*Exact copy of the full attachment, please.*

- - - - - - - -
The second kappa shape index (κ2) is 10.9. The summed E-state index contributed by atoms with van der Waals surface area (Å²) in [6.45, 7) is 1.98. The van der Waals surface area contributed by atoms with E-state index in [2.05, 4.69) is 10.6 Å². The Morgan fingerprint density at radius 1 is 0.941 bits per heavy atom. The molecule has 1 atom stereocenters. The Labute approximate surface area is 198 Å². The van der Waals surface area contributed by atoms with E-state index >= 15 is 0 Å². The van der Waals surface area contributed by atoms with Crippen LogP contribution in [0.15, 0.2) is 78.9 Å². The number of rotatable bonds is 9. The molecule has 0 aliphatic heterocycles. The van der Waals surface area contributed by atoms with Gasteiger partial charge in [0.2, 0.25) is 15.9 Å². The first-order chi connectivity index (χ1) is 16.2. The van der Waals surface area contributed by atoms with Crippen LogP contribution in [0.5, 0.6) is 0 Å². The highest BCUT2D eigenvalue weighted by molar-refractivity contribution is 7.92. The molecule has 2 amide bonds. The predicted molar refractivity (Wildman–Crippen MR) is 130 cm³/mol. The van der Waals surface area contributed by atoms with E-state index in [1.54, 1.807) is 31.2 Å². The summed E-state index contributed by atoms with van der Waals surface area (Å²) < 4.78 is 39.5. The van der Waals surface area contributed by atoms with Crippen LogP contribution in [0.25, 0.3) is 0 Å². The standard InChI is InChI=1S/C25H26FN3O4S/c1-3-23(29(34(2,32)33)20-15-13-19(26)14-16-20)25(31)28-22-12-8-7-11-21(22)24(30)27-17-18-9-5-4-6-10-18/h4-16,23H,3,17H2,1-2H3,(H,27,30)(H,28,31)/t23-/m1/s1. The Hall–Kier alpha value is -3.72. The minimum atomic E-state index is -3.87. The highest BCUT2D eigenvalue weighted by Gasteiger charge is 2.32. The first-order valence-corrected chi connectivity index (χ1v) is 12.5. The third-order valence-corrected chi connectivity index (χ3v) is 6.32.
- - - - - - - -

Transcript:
The second kappa shape index (κ2) is 10.9. The summed E-state index contributed by atoms with van der Waals surface area (Å²) in [6.45, 7) is 1.98. The van der Waals surface area contributed by atoms with E-state index in [2.05, 4.69) is 10.6 Å². The Morgan fingerprint density at radius 1 is 0.941 bits per heavy atom. The molecule has 1 atom stereocenters. The Labute approximate surface area is 198 Å². The van der Waals surface area contributed by atoms with E-state index >= 15 is 0 Å². The van der Waals surface area contributed by atoms with Crippen LogP contribution in [0.15, 0.2) is 78.9 Å². The number of rotatable bonds is 9. The molecule has 0 aliphatic heterocycles. The van der Waals surface area contributed by atoms with Gasteiger partial charge in [0.2, 0.25) is 15.9 Å². The first-order chi connectivity index (χ1) is 16.2. The van der Waals surface area contributed by atoms with Crippen LogP contribution in [0.5, 0.6) is 0 Å². The highest BCUT2D eigenvalue weighted by molar-refractivity contribution is 7.92. The molecule has 2 amide bonds. The predicted molar refractivity (Wildman–Crippen MR) is 130 cm³/mol. The van der Waals surface area contributed by atoms with E-state index in [1.54, 1.807) is 31.2 Å². The summed E-state index contributed by atoms with van der Waals surface area (Å²) < 4.78 is 39.5. The van der Waals surface area contributed by atoms with Crippen LogP contribution in [0.25, 0.3) is 0 Å². The standard InChI is InChI=1S/C25H26FN3O4S/c1-3-23(29(34(2,32)33)20-15-13-19(26)14-16-20)25(31)28-22-12-8-7-11-21(22)24(30)27-17-18-9-5-4-6-10-18/h4-16,23H,3,17H2,1-2H3,(H,27,30)(H,28,31)/t23-/m1/s1. The Hall–Kier alpha value is -3.72. The minimum atomic E-state index is -3.87. The highest BCUT2D eigenvalue weighted by Gasteiger charge is 2.32. The first-order valence-corrected chi connectivity index (χ1v) is 12.5. The third-order valence-corrected chi connectivity index (χ3v) is 6.32.